Three-sport races win big with athletes
Northwest embraces triathlon after the 2000 Olympics
Mike Hickson crossed the finish line, dripping with sweat and gasping for air. He looked down at his watch, and a broad smile spread across his face.
'That's a PR!' he said.
The 47-year-old Oregonian traveled from Lebanon to compete at Portland's Blue Lake Triathlon, and he recorded his best time ever, a personal record.
As a volunteer handed Hickson his finisher's medal, more competitors streamed across the finish line. They've been doing the same all over the Northwest: Six triathlons took place in the first week of June, attracting more than 2,000 athletes.
The largest, the Blue Lake Triathlon, set a participation record for the fourth year in a row with nearly 1,200 entrants.
'People get tired of just running,' says Jon Atherton of AA Sports, which puts on the Blue Lake Triathlon. 'They like the challenge of putting three different sports together.'
Triathlon combines swimming, bicycling and running. Distances vary, but the ratio of swimming to bicycling to running stays the same.
In a sprint triathlon, competitors swim half a mile, then bicycle 12.5 miles, then run 3.1 miles. Triathletes usually complete the course in one to two hours. In the Olympic distance race, each event is twice as long. And the Ironman triathlon ÑÊthe original form for the competition Ñ is the most grueling.
The triathlon began as a way to settle an argument that arose after a running race in Hawaii. To prove which sport had the better athletes, the first swim-bike-run race was staged on the islands in 1978. The epic contest included a 2.4-mile swim, 112-mile bike ride and 26.2-mile marathon run. Twelve men completed that first race, and the winner was called the 'Ironman.'
In 1982, TV cameras at the Ironman race captured the scene as Julie Moss, an exercise physiology student competing as part of her research, crawled on her hands and knees across the finish line. From that moment, the Ironman triathlon came to symbolize the ultimate test of physical and mental toughness.
Also in 1982, Frank Goulard of Lake Oswego became one of the first Oregonians to do a triathlon. On race day, the water for the swim was 60 degrees. Goulard had no feeling in his frigid feet when he mounted his bike, but he finished.
'It was an enjoyable experience,' he says, 'and I thought, 'I want more.' '
Twenty-one years later, Goulard is still racing, and he's excited by the recent rise in popularity of the sport.
'It's really incredible,' he says. 'It's a whole new wave of people, a lot of young people.'
AA Sports' Atherton credits the Olympic Games for much of the renewed interest.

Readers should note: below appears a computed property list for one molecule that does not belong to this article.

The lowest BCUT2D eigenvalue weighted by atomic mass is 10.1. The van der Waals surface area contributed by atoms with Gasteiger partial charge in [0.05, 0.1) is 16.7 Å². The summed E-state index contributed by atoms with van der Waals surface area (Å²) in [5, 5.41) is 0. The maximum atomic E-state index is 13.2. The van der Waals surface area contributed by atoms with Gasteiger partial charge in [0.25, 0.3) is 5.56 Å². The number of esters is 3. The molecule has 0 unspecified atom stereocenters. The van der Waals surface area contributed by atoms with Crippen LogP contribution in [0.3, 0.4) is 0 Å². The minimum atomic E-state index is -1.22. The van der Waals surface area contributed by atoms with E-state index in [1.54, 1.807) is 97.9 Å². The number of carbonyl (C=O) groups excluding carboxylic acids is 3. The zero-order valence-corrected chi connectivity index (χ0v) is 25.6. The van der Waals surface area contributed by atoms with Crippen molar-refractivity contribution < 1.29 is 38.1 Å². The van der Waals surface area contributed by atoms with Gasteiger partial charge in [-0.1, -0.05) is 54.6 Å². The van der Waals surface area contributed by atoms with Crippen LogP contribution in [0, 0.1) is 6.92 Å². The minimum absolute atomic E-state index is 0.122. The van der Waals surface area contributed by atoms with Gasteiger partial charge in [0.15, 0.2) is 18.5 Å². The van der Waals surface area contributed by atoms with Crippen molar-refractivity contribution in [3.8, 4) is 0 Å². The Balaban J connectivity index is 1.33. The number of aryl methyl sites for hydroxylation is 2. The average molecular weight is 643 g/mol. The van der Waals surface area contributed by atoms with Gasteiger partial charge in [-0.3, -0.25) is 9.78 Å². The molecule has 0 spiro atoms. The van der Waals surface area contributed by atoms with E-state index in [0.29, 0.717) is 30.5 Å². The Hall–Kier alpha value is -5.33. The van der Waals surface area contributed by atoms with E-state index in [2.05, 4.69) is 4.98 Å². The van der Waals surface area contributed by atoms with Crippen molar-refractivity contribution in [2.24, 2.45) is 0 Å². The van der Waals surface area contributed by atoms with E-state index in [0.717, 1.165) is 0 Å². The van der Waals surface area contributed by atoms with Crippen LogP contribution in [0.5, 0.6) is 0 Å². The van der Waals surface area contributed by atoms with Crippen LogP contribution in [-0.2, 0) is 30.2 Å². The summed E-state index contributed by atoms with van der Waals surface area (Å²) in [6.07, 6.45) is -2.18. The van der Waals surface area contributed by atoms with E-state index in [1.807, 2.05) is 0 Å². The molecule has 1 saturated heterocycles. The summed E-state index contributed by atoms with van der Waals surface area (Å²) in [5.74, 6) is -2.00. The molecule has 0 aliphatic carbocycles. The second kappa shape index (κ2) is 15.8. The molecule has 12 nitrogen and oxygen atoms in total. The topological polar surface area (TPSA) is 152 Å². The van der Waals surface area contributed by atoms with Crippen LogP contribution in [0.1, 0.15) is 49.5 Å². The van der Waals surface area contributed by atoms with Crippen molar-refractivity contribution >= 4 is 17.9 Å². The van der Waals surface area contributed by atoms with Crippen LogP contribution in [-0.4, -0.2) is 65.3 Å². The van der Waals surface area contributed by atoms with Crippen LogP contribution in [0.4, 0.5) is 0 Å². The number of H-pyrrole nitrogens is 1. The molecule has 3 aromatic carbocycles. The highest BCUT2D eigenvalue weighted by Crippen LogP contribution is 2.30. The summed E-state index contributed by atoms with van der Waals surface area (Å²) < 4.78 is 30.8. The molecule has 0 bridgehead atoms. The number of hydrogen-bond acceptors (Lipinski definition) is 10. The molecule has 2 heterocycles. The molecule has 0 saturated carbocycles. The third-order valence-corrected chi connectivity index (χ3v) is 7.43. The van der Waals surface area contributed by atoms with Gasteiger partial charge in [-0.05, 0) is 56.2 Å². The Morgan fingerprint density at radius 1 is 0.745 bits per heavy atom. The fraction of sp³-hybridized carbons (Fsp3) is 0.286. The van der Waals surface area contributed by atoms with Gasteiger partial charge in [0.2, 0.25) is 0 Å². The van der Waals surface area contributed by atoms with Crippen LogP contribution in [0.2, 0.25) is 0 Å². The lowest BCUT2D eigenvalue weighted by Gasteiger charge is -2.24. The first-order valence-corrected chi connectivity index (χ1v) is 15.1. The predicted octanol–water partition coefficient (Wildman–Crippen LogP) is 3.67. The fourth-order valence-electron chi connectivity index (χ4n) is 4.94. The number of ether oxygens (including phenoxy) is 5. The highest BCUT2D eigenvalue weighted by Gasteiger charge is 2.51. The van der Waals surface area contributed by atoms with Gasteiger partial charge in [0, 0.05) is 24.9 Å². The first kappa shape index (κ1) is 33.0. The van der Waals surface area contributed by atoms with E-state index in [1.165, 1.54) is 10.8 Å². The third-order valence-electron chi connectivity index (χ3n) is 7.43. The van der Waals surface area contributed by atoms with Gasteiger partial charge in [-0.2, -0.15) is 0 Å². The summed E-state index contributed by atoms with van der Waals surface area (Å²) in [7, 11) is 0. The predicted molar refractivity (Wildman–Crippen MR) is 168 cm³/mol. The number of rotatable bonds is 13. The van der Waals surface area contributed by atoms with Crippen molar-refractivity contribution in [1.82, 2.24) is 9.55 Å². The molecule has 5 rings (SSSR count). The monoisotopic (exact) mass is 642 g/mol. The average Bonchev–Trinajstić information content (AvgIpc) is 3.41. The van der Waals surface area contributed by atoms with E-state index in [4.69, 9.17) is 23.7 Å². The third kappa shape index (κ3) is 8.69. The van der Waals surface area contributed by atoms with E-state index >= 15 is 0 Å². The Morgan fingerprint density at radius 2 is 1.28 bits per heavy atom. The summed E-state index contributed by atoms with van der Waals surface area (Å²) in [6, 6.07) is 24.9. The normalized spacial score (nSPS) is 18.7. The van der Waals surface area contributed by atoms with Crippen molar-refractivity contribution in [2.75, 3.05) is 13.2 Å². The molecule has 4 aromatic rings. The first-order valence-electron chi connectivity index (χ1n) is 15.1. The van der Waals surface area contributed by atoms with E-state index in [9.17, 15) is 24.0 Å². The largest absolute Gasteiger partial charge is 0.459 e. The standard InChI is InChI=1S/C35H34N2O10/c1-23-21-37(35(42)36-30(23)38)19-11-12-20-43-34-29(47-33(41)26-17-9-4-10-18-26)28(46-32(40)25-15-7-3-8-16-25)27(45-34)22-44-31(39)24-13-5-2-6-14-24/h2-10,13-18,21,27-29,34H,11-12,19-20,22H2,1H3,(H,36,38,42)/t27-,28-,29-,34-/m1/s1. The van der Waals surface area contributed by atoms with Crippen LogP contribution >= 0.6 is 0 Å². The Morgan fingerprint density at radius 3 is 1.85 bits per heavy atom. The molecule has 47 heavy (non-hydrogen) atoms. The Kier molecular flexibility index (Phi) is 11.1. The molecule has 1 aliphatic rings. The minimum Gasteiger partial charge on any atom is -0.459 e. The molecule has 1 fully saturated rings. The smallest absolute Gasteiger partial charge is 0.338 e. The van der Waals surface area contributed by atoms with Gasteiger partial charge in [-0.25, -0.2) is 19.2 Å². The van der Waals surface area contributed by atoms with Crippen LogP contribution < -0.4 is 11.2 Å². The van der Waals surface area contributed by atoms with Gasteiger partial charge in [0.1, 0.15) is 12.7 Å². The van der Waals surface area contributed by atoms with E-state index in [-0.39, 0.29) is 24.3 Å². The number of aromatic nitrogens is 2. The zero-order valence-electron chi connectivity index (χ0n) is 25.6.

'Since triathlon was added as a medal sport in Sydney in 2000, participation has just exploded,' he says. 'It was only three years ago that we got our first 500-person field. Last year we had 950 and this year almost 1,200.'
National membership in USA Triathlon has doubled in the last two years. Locally, triathlon clubs have blossomed.
Phil Anderson is president of the Portland-based Gecko Tri Club, which started a few years ago with a handful of athletes who got together to train and socialize. Today, the club has about 180 members and offers coaching, weekly training sessions and a newsletter.
'It's kind of like the marathon in some ways,' says Anderson, an Ironman finisher himself. 'A lot of people say 'I'll never do that again.' Then they're training, and in a couple of weeks they forget the pain and remember the fun.'
Friends got Kimberly Elzinga, 20, of Beaverton to try her first triathlon at Blue Lake.
'I really liked it,' she says. 'I liked the bike best because you're just sitting there!'
For Joey Groth of Bend, attempting to complete a triathlon was a personal challenge. 'I'm not a swimmer and I'm not a runner,' she says.
Crossing the finish line at Blue Lake was a great accomplishment for her.
'You set a goal, you work toward it, and when you achieve it, it feels pretty good coming across that finish line Ñ no matter what your time is,' she says.
After the Blue Lake Triathlon, participants milled around the finish area, sharing race stories, refueling at the refreshment table or lining up for a free massage.
Goulard was at the head of the line for a massage. Then he packed up his gear Ñ which included a special wet suit for open-water swimming and a $3,000 racing bike with aerodynamic handlebars and a high-tech, four-spoke wheel Ñ and headed home to rest. He was signed up to do another triathlon the next day.